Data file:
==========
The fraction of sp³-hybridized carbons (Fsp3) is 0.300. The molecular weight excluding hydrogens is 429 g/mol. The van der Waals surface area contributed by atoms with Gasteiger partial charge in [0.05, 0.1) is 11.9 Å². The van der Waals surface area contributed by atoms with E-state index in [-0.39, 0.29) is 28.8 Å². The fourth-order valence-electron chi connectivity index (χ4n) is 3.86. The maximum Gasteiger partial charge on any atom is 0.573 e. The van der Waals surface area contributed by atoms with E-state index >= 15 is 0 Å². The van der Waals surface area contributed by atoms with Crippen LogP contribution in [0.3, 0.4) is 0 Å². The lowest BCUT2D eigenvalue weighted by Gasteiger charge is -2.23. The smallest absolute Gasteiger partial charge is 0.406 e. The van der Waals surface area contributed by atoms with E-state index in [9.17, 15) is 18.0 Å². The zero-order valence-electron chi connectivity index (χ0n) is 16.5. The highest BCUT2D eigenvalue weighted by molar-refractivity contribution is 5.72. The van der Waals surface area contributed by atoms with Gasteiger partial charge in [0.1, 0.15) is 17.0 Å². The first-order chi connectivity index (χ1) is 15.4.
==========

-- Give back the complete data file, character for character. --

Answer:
The fraction of sp³-hybridized carbons (Fsp3) is 0.300. The molecular weight excluding hydrogens is 429 g/mol. The van der Waals surface area contributed by atoms with Gasteiger partial charge in [0.05, 0.1) is 11.9 Å². The van der Waals surface area contributed by atoms with E-state index in [-0.39, 0.29) is 28.8 Å². The fourth-order valence-electron chi connectivity index (χ4n) is 3.86. The maximum Gasteiger partial charge on any atom is 0.573 e. The van der Waals surface area contributed by atoms with E-state index >= 15 is 0 Å². The van der Waals surface area contributed by atoms with Crippen LogP contribution in [0.3, 0.4) is 0 Å². The lowest BCUT2D eigenvalue weighted by Gasteiger charge is -2.23. The smallest absolute Gasteiger partial charge is 0.406 e. The van der Waals surface area contributed by atoms with E-state index in [9.17, 15) is 18.0 Å². The zero-order valence-electron chi connectivity index (χ0n) is 16.5. The highest BCUT2D eigenvalue weighted by molar-refractivity contribution is 5.72. The van der Waals surface area contributed by atoms with Gasteiger partial charge in [0.1, 0.15) is 17.0 Å². The first-order chi connectivity index (χ1) is 15.4.